In southern Spain’s province of Andalusia 1992 is a year of controversy, not because it is the five hundredth anniversary of Columbus’ voyage, but because it commemorates the conquest of the Moorish kingdom of Granada by “foreign invaders from the North.” In other parts of Spain, and even more so in other parts of Europe and America, 1492 is also remembered as the year Spain’s Jews were expelled from that land. In Andalusia, people know it as part of a time when large numbers of Muslims were made to leave the country.
Muslim expulsions had taken place much earlier, and continued well into the sixteenth century. The most important cities of Spanish Islam, such as Cordoba and Seville, were conquered by Christian Spain in the early thirteenth century. The local population, overwhelmingly Muslim, had either to convert to Christianity or else flee to North Africa. From about 1500 onward, no one in Spain was allowed to practice Islam. Some two million Spaniards of Muslim origin, called Moriscos, were also expelled in successive waves of persecution, the last in 1609.  These mass expulsions of Muslims and Jews constitute a major tragedy of modern Iberian history.
Most Jews went the way of their Muslim compatriots, settling in the lands of Islam, mainly in North Africa but also in the Balkans, then under Ottoman rule. Catholic Spaniards held Jews responsible for having brought the Muslims into the country. The expression el judio traicionero — “the traitorous Jew” — refers to the legend according to which persecuted Spanish Jews turned to Muslims in Morocco for help and then assisted those Muslims in their conquest of Spain.
In the 1930s, before Francisco Franco erected his military dictatorship on the ruins of the Spanish Republic, a general reorientation of Spanish history writing began, casting the Islamic period (711-1492) in a more positive light. This trend, which continued under the generalissimo’s iron-fisted rule, gained momentum in the late 1970s. Seville, the capital of the south of Spain, saw the creation of the Partido Socialista Andaluz, a regionalist party demanding autonomy for Andalusia, in 1978. The party dropped the term “socialist” in 1984 and became the Partido Andalucista (PA). It has never won a majority in the province, but dominates the city councils in several cities, including Seville. 
Andalucismo — or Andalusian nationalism — is built on the legacy of Blas Infante, whom the PA claims posthumously as its ideologue. A sociologist and prolific author from Malaga, Blas Infante was executed by Fascist troops in 1938. He also wrote El Himno de Andalucia, which might pass as Andalusia’s national anthem: “After many centuries, the green and white flag is returning, we Andalusians want to be again what we used to be. Demand land and freedom!”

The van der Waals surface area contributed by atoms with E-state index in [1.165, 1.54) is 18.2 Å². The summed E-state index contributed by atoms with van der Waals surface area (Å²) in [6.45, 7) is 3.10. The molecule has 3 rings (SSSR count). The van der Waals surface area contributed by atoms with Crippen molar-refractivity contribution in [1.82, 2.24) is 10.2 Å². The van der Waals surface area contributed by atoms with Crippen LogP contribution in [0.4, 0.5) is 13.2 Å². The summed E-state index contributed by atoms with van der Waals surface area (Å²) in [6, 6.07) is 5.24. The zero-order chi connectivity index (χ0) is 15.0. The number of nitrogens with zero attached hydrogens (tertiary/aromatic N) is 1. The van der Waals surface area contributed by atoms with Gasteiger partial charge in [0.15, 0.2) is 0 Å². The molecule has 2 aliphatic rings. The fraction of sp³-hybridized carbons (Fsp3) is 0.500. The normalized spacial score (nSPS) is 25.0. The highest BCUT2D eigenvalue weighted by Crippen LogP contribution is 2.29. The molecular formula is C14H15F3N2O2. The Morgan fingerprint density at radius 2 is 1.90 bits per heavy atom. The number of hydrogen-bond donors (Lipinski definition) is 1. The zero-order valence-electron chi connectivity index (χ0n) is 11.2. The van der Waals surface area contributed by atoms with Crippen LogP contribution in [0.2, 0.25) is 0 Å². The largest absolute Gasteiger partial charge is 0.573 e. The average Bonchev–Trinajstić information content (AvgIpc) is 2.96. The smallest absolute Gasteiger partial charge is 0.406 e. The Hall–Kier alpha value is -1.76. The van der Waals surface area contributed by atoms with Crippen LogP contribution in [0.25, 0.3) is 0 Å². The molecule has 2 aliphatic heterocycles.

The green-white-green flag has become common property of Andalusians regardless of party affiliation, and is ubiquitous alongside the Spanish national flag. It is said to have been seen for the first time on the minaret of the mosque of Seville (the famous Giralda) in the tenth century. In a fifteenth-century battle, 18 of the 22 flags captured by the Christians from the Muslims of Granada were in green and white. The andalucistas chose those colors of “the losers” for their provincial flag.
Traditionally Spaniards regarded the Visigoths, under whom the country turned Christian, and the Castilians, who reconquered it from the Muslims, as the good guys. Blas Infante, and following him many others, reversed the picture, favoring the Phoenicians and Greeks who settled on the shores of Andalusia in early times. The Romans were all right, but the Visigoths were barbaric hordes who devastated the land. The Arabs put an end to their Germanic tyranny and Catholic fanaticism. The Castilians came as colonizers who drove out the Andalusians. The people whom they settled there merged with those remaining and became Andalusians themselves, imbibing the spirit of the land and resisting northern imperialism.
Ideological as this view of history obviously is, it is less simplistic than the official one, and is no longer restricted to a few intellectuals.  There have been protest demonstrations against the customary military parade in Granada every January 2 commemorating the Castilian conquest of the last Muslim stronghold in Spain. Andalucistas make it a day of mourning.
Andalusians in North Africa
The moros of Spanish history were by no means all Arabs or Berbers; the majority were local converts and people of mixed blood, especially in the later centuries.  The mass expulsions and the thoroughness of the Inquisition left only a few small pockets of that population.
Other communities descended from the original Andalusians can be found along the coast of North Africa, as far west as Tripoli in Libya but especially in Tunis and Algiers. The largest number live in Morocco — in Rabat, Fez and Meknes. The towns of Tetouan and Larache, in which Andalusians formed a majority, were for many decades under Spanish rule.
In North Africa, people of Andalusian origin are often a group apart. Especially in cities with large concentrations, they seem to have married mostly among themselves. Outwardly they appear European, indistinguishable from Spaniards. Their Arabic is heavily interspersed with Spanish words. Many have Spanish family names such as Acequio, Jorio, Molin, Moro, Sancho and Torres. By contrast, in Spain Andalusians are often associated with Arab features and Arab names. Blas Infante found out, though, that Spaniards with names such as Medina and Almodovar may be the offspring of northerners who were made to settle in places from which Muslims had been expelled.
Religion was not really the dividing line. Hundreds of thousands of Moriscos who had been Catholics for generations were expelled — among them priests, monks and nuns who could only think of themselves as Spaniards and Catholics. Their only sin was to have had, or been accused of having, a Muslim great-grandmother. Once in Morocco, they had great difficulties adjusting to a religion and culture altogether strange to them. After all, they had been reared with Spanish prejudices against Muslims. Some ended up in Moroccan jails for preaching Christianity.